Holder Justice Department

Lois Lerner’s ace in the hole

Featured image Will Lois Lerner cooperate with investigations into the IRS scandal or will she stonewall? My friend Ray Hartwell, writing for the American Spectator, argues that Lerner is unlikely to cooperate as long as she has her “ace in the hole,” namely Eric Holder. Hartwell, who has vast experience defending clients under investigation by the Justice Department, believes that, absent Holder, Lerner might well cooperate with a Justice Department investigation in »

DOJ understands that it has no case against Zimmerman

Featured image There’s an old joke that takes the form of a dialogue between a New England farmer and his neighbor: Farmer: Had to shoot my dog. Neighbor: Was he mad? Farmer: He wasn’t too pleased This joke comes to mind when I think about the concept of the “hate crime.” Let’s say a man intentionally shoots his wife. The following dialogue might ensue: Regular neighbor: Old Joe shot his wife. Lawyer »

Mexican police chief killed with “fast and furious” rifle

Featured image The Fast and Furious scandal has faded somewhat from the consciousness of even President Obama’s fiercest critics. How could it not, in view of the multitude of more recent Obama administration scandals. But Fast and Furious may return to the radar screen in light of this report: A high-powered rifle lost in the ATF’s Fast and Furious controversy was used to kill a Mexican police chief in the state of »

Did Eric Holder lie to Congress? One more look

Featured image Last week, I argued that Eric Holder’s submission to a court suggested that Fox News’ James Rosen was a flight risk. This representation — coupled with the statement that Rosen was “an aider, abettor and/or co-conspirator” in illegal obtaining, national security materials from a government official also under investigation — led me to conclude that Holder lied to Congress when he testified that he has never been “involved in” “potential »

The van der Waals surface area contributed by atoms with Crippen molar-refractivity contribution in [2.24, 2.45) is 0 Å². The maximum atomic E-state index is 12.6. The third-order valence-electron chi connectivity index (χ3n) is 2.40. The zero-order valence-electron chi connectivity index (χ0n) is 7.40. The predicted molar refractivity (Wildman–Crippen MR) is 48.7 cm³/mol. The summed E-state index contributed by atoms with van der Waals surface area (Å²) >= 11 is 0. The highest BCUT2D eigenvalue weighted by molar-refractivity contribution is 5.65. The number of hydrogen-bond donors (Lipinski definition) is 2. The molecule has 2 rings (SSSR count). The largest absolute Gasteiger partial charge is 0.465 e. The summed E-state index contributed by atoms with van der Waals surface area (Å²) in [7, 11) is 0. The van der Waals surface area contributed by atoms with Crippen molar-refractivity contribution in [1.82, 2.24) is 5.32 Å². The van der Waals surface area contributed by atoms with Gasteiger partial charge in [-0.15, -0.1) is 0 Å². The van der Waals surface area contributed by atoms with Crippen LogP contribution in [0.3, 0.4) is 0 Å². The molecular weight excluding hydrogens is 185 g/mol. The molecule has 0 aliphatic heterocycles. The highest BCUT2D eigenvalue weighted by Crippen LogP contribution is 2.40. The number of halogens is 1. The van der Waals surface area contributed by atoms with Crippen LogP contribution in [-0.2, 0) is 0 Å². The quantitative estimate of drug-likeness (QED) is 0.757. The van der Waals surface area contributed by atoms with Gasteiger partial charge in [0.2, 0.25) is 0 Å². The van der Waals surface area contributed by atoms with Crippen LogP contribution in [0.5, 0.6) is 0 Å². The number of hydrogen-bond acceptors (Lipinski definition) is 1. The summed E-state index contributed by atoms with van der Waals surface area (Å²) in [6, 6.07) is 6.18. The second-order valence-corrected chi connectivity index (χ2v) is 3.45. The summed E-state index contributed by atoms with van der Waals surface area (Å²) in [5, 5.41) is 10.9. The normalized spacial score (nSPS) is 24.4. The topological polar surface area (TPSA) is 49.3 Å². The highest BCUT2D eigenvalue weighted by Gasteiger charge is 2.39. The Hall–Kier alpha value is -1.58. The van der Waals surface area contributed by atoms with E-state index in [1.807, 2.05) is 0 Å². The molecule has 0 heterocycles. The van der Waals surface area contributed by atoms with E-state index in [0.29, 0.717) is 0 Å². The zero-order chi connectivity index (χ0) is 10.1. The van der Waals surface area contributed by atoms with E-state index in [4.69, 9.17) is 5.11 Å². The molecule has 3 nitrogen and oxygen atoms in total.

Eric Holder clinches the case for his resignation or removal

Featured image Eric Holder’s interview with Pete Williams of NBC News is, as John says, a classic. It seems to me that Holder’s statements during the interview nail down the case that he lied to Congress or to a court. According to NBC’s account of the interview [note that NBC's written account does not appear to track word-for-word the video of the interview NBC posted along with its account], Holder said: I »

Eric Holder Says: It’s Too Bad We Don’t Have a Better Attorney General!

Featured image Barack Obama is the bystander president; nothing that happens in his administration has anything to do with him. Michael Ramirez illustrates the point: Eric Holder is the perfect attorney general for the Obama administration. As his Department of Justice sinks deeper and deeper into scandal, he retains a remarkable objectivity. Nothing that happens in the department that he ostensibly runs is, apparently, his doing. His NBC interview with Pete Williams »

It still looks like Holder lied to Congress

Featured image Two distinguished law professors and star bloggers — Jonathan Adler and Orin Kerr — have, in separate posts, argued that there is no case for the proposition that Eric Holder lied when he testified to Congress that he has never been “involved in” “potential prosecution of the press for the disclosure of material.” Many, including me and John, have suggested that Holder’s testimony doesn’t square with statements in an affidavit, »

Eric Holder’s pattern of giving false testimony

Featured image When President Obama nominated Eric Holder for Attorney General, the Republican establishment was not displeased. As I wrote at the time, “most members of that establishment feel more comfortable with their fellow Washington insider than they do with taking their chances on an Obama nominee to be named later.” At Power Line, though, we had major concerns about Holder. Prominent among them was his lack of honesty. For one thing, »

Eric Holder Investigates Himself